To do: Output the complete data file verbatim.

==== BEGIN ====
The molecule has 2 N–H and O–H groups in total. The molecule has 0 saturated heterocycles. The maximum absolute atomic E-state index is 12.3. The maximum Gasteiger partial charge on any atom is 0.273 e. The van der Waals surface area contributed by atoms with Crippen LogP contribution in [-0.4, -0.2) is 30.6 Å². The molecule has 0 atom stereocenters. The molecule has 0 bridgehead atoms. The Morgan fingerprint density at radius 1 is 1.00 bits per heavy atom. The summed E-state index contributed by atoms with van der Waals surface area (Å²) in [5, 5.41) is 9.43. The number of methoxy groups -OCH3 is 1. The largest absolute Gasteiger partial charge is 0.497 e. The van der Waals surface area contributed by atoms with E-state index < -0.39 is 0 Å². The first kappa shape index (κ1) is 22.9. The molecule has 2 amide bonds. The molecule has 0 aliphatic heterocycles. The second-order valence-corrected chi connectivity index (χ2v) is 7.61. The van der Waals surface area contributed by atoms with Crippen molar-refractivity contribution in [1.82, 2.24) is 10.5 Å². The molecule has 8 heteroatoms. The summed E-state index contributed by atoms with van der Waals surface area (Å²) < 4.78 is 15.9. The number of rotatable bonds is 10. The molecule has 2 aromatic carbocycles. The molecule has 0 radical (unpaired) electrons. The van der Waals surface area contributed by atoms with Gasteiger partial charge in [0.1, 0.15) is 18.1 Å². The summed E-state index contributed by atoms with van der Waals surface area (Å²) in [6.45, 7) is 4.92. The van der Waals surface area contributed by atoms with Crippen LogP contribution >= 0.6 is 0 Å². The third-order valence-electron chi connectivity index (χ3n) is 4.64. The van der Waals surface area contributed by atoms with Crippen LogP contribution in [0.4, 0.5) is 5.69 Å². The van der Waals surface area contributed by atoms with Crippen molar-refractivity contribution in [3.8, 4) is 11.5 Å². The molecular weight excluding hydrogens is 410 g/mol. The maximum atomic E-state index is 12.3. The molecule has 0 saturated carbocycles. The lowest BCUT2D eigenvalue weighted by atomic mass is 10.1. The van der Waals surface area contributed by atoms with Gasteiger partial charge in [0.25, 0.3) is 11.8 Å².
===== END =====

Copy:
The molecule has 2 N–H and O–H groups in total. The molecule has 0 saturated heterocycles. The maximum absolute atomic E-state index is 12.3. The maximum Gasteiger partial charge on any atom is 0.273 e. The van der Waals surface area contributed by atoms with Crippen LogP contribution in [-0.4, -0.2) is 30.6 Å². The molecule has 0 atom stereocenters. The molecule has 0 bridgehead atoms. The Morgan fingerprint density at radius 1 is 1.00 bits per heavy atom. The summed E-state index contributed by atoms with van der Waals surface area (Å²) in [5, 5.41) is 9.43. The number of methoxy groups -OCH3 is 1. The largest absolute Gasteiger partial charge is 0.497 e. The van der Waals surface area contributed by atoms with E-state index < -0.39 is 0 Å². The first kappa shape index (κ1) is 22.9. The molecule has 2 amide bonds. The molecule has 0 aliphatic heterocycles. The second-order valence-corrected chi connectivity index (χ2v) is 7.61. The van der Waals surface area contributed by atoms with Crippen molar-refractivity contribution in [1.82, 2.24) is 10.5 Å². The molecule has 8 heteroatoms. The summed E-state index contributed by atoms with van der Waals surface area (Å²) < 4.78 is 15.9. The number of rotatable bonds is 10. The molecule has 2 aromatic carbocycles. The molecule has 0 radical (unpaired) electrons. The van der Waals surface area contributed by atoms with Gasteiger partial charge in [0.1, 0.15) is 18.1 Å². The summed E-state index contributed by atoms with van der Waals surface area (Å²) in [6.45, 7) is 4.92. The van der Waals surface area contributed by atoms with Crippen LogP contribution >= 0.6 is 0 Å². The third-order valence-electron chi connectivity index (χ3n) is 4.64. The van der Waals surface area contributed by atoms with Crippen LogP contribution in [0.4, 0.5) is 5.69 Å². The van der Waals surface area contributed by atoms with Crippen molar-refractivity contribution in [3.8, 4) is 11.5 Å². The molecular weight excluding hydrogens is 410 g/mol. The maximum atomic E-state index is 12.3. The molecule has 0 saturated carbocycles. The lowest BCUT2D eigenvalue weighted by atomic mass is 10.1. The van der Waals surface area contributed by atoms with Gasteiger partial charge in [0.25, 0.3) is 11.8 Å².